Where you can really win fans in China is by standing or going over to toast hosts and guests. It's a sure sign of welcome if you're on the receiving end, and a great way to show your respect if you do so. You should follow the person's lead for how much to drink: if they sip, sip, if they empty their glass they may expect you to do so as well (again, don't feel pressured to empty your glass if you don't want to). Part of the intricate social dance is to make sure no one is left out, so if you see two people toast, you may notice straight after their complimentary party members (eg. if a woman toasted you, their husband may follow by toasting your partner) will offer a toast.
If you want the Chinese to adore you, watch how the group you are with does it a couple times, then copy. Don't be at all shy about using soft drinks or water to toast with if you are not comfortable with the pace of drinking (but avoid toasting with your tiny tea cup). Where it can get rowdy is when groups get a little over enthusiastic. You may see men competing in good humour to get another more and more drunk. You might also find someone very keen to keep pouring you large drinks. There is a kind of pushiness you sometimes come across in China which seems serious to us (think of two people loudly arguing over the bill, where each is trying to pay for the whole meal, and seeming very angry at their friend trying to pay) but is really just a way of showing friendliness and good manners.
If you can use them, great! And expect everyone to compliment you on your skills. If you want to come across as particularly classy, try to hold your chopsticks as much towards the top as possible. If you can't use them, have no fear. You will often be offered cutlery, or if there is none available you can easily get along with a Chinese porcelain spoon.
More and more people and restaurants are adopting the hygienic practice of having a separate set of serving and eating chopsticks. So each central dish might have a pair to serve yourself with, then you will have your own pair for your rice bowl. Be careful not to accidentally eat with the serving chopsticks! Also, don't be afraid to start this set-up yourself at a meal if you like the idea, as there are always enough chopsticks to do so, and no one should take offence.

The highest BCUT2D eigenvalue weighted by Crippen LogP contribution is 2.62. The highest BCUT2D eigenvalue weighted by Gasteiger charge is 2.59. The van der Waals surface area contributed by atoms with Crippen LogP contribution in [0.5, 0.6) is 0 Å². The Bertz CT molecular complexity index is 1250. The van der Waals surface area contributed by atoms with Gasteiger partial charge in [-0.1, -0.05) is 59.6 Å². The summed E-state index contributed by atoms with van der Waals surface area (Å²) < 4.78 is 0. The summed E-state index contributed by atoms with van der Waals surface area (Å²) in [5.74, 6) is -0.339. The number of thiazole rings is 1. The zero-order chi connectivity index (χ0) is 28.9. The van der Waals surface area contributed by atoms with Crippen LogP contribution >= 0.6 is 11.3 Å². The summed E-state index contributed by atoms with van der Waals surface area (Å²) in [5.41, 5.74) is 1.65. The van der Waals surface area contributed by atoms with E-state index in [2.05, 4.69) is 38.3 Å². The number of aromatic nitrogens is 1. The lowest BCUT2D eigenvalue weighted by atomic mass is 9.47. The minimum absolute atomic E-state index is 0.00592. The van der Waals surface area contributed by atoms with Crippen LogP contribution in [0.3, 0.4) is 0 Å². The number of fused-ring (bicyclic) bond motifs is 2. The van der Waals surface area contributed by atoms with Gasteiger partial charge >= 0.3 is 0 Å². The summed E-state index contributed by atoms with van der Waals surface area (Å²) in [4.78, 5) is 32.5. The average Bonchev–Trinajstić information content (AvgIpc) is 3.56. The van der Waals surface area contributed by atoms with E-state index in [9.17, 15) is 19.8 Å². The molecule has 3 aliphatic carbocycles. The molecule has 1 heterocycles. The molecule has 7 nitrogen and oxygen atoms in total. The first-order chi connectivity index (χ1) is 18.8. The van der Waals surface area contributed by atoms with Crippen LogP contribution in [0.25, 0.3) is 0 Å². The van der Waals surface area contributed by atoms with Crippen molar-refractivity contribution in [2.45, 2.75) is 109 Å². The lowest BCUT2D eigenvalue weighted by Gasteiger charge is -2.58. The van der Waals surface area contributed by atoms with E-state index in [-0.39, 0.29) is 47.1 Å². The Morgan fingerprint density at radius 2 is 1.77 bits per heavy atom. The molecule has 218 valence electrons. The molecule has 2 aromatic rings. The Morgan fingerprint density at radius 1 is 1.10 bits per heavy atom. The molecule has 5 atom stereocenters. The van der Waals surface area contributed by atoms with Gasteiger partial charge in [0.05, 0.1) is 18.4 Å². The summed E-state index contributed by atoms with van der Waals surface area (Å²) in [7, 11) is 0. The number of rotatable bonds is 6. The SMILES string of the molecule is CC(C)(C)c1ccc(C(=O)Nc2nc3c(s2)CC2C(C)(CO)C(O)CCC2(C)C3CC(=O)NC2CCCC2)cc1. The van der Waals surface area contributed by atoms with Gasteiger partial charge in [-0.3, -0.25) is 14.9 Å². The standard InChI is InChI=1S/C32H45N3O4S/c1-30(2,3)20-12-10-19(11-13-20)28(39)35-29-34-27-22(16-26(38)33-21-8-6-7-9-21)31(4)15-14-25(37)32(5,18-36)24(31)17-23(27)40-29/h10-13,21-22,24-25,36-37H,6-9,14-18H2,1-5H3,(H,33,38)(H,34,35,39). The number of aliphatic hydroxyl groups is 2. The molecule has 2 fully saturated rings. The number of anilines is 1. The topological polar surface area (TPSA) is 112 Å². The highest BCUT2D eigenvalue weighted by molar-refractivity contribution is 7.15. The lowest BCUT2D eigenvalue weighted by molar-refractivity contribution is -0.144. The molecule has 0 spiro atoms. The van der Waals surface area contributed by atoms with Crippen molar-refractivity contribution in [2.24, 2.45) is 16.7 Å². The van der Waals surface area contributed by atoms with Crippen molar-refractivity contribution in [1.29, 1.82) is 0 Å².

You have probably heard before that it's not polite to leave your chopsticks sticking into your bowl. This is fairly true. Also, avoid pointing them directly at people, resting them straight on the table (lay them across your bowl if needed) or using your chopsticks to reach across other people to get at food.
People only ever order individual dishes at noodle bars or for street food. At a meal it is common for the host to pick a variety of dishes that are set out in the middle of the table. Each person has their own rice bowl (which may come pre-filled or you might serve yourself) and you tuck in to whatever dishes take your fancy. It is usual to take little amounts rather than pile up your bowl. Try not to take the very last morsel from a dish as the host will take this as a sign that you are still hungry, and may order more food. Your hosts will often place some morsels in your bowl for you, which is considered good manners and a way to make guests welcome. Do say thank you and eat what you are given if you can.
A whole series could be written on this topic. And we may well follow up on it! But the key thing to remember is just enjoy. Chinese food is amazing, varied and exciting. Chinese people love sharing it with guests so sit back and soak up the hospitality.